10 Black Yoga and Meditation Teachers Who Are Changing the World

We kick off Black History Month by recognizing 10 Black yoga and meditation teachers who are making an impact in their communities and beyond, and inspiring other teachers with their voices and their work. There are so many more who deserve recognition; we offer this list that includes recommendations from Kripalu faculty and presenters of color.

Maya Breuer: An Emerita Trustee of Kripalu, a Kripalu-trained yoga teacher, and the creator of the Yoga Retreat for Women of Color™—which she has brought to Kripalu every year since 1998—Maya Breuer, E-RYT 500, has been a powerful force for change and evolution in creating access to yoga in Black communities. As her student and now codirector of the Yoga Retreat, Kiesha Battles, puts it, Maya brings "the original black girl yoga magic." Vice President of Cross-Cultural Advancement for the Yoga Alliance and cofounder of the Black Yoga Teachers Alliance, Maya and her work have sparked the growth of other retreats for women of color around the country.

In her words: "Yoga is a practice that opens its arms to all. It doesn’t matter where you come from, how you were raised, what you own or don’t own; yoga is an invitation to celebrate your own experience."

Krishna Kaur Khalsa: Kundalini teacher Krishna Kaur Khalsa opened the first yoga center in South Central Los Angeles, where she continues to teach and train yoga teachers, while also bringing yoga to underserved populations throughout the world. She is the founder of Y.O.G.A. for Youth, a nonprofit dedicated to training yoga teachers to work with at-risk youth and creating yoga programs in schools and juvenile facilities; and also the regional coordinator for 3HO Africa, bringing Kundalini Yoga to Africa.

In her words: "Our youth have every right to be healthy, happy, and productive in their lives. Yet many of them have inherited an environment that doesn’t support such longings. By teaching and training other yoga teachers to reach this very special population, I help plant seeds of greatness that will feed this country and the world, for many generations."


Larry Ward: A senior dharma teacher ordained by Thich Nhat Hanh, Larry Ward, PhD, was called to community service and spiritual growth after the assassination of Dr. Martin Luther King, Jr. He spent the next 25 years working in countries around the world, training leaders and corporations in diversity education and organizational change before becoming a lay minister and then a Dharma teacher in 2000. Larry has accompanied Thich Nhat Hanh on peacemaking missions in China, France, Korea, and Vietnam, as well as throughout the United States. His teaching integrates Buddhism with neuroscience, trauma/resiliency work, and indigenous wisdom.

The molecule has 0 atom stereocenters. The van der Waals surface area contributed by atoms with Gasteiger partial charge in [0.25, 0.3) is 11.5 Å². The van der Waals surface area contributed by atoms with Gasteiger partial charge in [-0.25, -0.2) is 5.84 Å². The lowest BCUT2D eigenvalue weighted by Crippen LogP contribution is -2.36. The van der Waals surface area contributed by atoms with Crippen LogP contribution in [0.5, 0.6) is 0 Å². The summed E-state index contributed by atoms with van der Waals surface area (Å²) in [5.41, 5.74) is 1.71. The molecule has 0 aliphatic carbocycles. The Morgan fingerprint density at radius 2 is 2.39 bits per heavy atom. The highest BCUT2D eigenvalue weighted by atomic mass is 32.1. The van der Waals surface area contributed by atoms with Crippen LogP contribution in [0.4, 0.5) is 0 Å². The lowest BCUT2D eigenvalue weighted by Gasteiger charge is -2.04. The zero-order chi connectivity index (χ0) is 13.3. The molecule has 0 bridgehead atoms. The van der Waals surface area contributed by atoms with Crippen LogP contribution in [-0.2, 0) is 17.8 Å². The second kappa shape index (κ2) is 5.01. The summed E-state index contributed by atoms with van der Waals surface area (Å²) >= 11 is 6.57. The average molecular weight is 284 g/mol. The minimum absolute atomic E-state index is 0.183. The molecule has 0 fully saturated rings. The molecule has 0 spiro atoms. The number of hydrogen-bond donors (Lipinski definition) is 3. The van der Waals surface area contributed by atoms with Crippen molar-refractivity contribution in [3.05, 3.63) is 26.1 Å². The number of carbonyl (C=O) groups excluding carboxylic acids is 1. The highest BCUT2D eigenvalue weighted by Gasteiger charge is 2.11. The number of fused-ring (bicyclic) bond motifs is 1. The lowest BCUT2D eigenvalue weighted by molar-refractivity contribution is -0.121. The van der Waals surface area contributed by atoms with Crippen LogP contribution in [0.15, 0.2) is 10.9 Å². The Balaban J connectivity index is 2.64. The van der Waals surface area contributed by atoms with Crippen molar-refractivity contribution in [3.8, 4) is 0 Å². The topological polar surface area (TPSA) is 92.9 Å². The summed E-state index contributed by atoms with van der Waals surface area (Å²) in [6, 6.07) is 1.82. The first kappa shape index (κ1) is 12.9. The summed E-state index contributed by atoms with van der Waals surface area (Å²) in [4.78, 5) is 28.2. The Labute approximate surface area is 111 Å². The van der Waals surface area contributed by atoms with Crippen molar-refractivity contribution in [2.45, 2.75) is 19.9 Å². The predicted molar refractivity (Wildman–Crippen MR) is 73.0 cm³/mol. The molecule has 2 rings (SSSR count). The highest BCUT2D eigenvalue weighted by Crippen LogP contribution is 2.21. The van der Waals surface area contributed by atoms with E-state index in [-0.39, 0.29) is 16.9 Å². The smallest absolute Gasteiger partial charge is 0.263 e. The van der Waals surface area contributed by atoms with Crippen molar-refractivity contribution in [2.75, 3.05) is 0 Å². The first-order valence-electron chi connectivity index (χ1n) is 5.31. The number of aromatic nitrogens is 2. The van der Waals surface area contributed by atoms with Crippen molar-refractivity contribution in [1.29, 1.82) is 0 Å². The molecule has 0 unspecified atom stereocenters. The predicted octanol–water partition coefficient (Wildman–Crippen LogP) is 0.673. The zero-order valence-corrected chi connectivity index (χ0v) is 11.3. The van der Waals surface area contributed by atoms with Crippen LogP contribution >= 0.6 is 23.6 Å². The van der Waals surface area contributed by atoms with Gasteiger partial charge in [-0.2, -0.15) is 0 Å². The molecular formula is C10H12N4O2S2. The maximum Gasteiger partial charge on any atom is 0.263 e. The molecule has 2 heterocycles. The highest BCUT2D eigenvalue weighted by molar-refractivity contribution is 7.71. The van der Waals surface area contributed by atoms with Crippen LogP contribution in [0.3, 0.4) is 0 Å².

In his words: "The yogacharya tradition has clues and insights that can help us transform the seeds of racism and confusion and hatred and greed that lie in the base of our consciousness. These seeds, which all of us have, can be healed and can be transformed through our practice. More than ever before, we need to reimagine ourselves, our instituitions, our communities, and our capacities to be present with compassion and insight for one another." 


Rev. angel Kyodo williams: Author of Being Black: Zen and the Art of Living With Fearlessness and Grace and coauthor of Radical Dharma: Talking Race, Love & Liberation, Rev. angel has been called “the most intriguing African-American Buddhist” by Library Journal, and “one of our wisest voices on social evolution” by Krista Tippett. The second black woman recognized as a teacher in the Japanese Zen lineage, she applies wisdom teachings and embodied practice to social issues at the intersections of race, climate, and economic justice. 

In her words: “Love and justice are not two. Without inner change, there can be no outer change. Without collective change, no change matters.” 

Michelle Cassandra-Johnson: A yoga teacher and licensed clinical social worker, Michelle has more than 20 years of experience leading Dismantling Racism Trainings with large corporations, small nonprofits, and community groups, including the ACLU-WA, Google, The Center for Equity and Inclusion, Lululemon, and many others. Her book Skill in Action: Radicalizing Your Yoga Practice to Create a Just World defines power and privilege, and offers breath work, asana, meditation, and relational work  so that readers can put the wisdom gained from the book into action in their lives. 

In her words: “It’s important for me to recognize the way in which I’m connected to everyone and our humanity, our shared humanity.  It’s also important for me to know that we’re moving in very different ways based on our identities and how the culture and dominant culture responds to our identities. ... We can’t forget that the world isn’t set up for everyone to be free.”